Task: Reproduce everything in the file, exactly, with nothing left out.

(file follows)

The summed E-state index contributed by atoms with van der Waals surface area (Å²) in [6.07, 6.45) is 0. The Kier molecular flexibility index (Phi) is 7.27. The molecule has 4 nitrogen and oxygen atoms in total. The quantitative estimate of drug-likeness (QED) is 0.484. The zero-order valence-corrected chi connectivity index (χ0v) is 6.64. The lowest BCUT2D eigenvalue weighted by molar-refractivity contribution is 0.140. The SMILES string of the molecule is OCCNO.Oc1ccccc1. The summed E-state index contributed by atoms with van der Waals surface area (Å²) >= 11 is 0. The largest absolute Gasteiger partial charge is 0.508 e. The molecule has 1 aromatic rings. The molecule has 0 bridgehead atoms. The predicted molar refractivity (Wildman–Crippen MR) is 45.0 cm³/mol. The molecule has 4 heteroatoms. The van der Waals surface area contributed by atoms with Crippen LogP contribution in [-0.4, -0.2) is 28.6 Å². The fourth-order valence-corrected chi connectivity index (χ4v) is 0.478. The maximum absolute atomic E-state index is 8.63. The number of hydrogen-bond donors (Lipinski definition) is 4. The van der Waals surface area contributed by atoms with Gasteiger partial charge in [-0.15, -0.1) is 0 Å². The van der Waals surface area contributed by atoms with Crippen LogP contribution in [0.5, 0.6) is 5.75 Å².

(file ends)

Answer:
The summed E-state index contributed by atoms with van der Waals surface area (Å²) in [6.07, 6.45) is 0. The Kier molecular flexibility index (Phi) is 7.27. The molecule has 4 nitrogen and oxygen atoms in total. The quantitative estimate of drug-likeness (QED) is 0.484. The zero-order valence-corrected chi connectivity index (χ0v) is 6.64. The lowest BCUT2D eigenvalue weighted by molar-refractivity contribution is 0.140. The SMILES string of the molecule is OCCNO.Oc1ccccc1. The summed E-state index contributed by atoms with van der Waals surface area (Å²) >= 11 is 0. The largest absolute Gasteiger partial charge is 0.508 e. The molecule has 1 aromatic rings. The molecule has 0 bridgehead atoms. The predicted molar refractivity (Wildman–Crippen MR) is 45.0 cm³/mol. The molecule has 4 heteroatoms. The van der Waals surface area contributed by atoms with Crippen LogP contribution in [-0.4, -0.2) is 28.6 Å². The fourth-order valence-corrected chi connectivity index (χ4v) is 0.478. The maximum absolute atomic E-state index is 8.63. The number of hydrogen-bond donors (Lipinski definition) is 4. The van der Waals surface area contributed by atoms with Gasteiger partial charge in [-0.15, -0.1) is 0 Å². The van der Waals surface area contributed by atoms with Crippen LogP contribution in [0.5, 0.6) is 5.75 Å².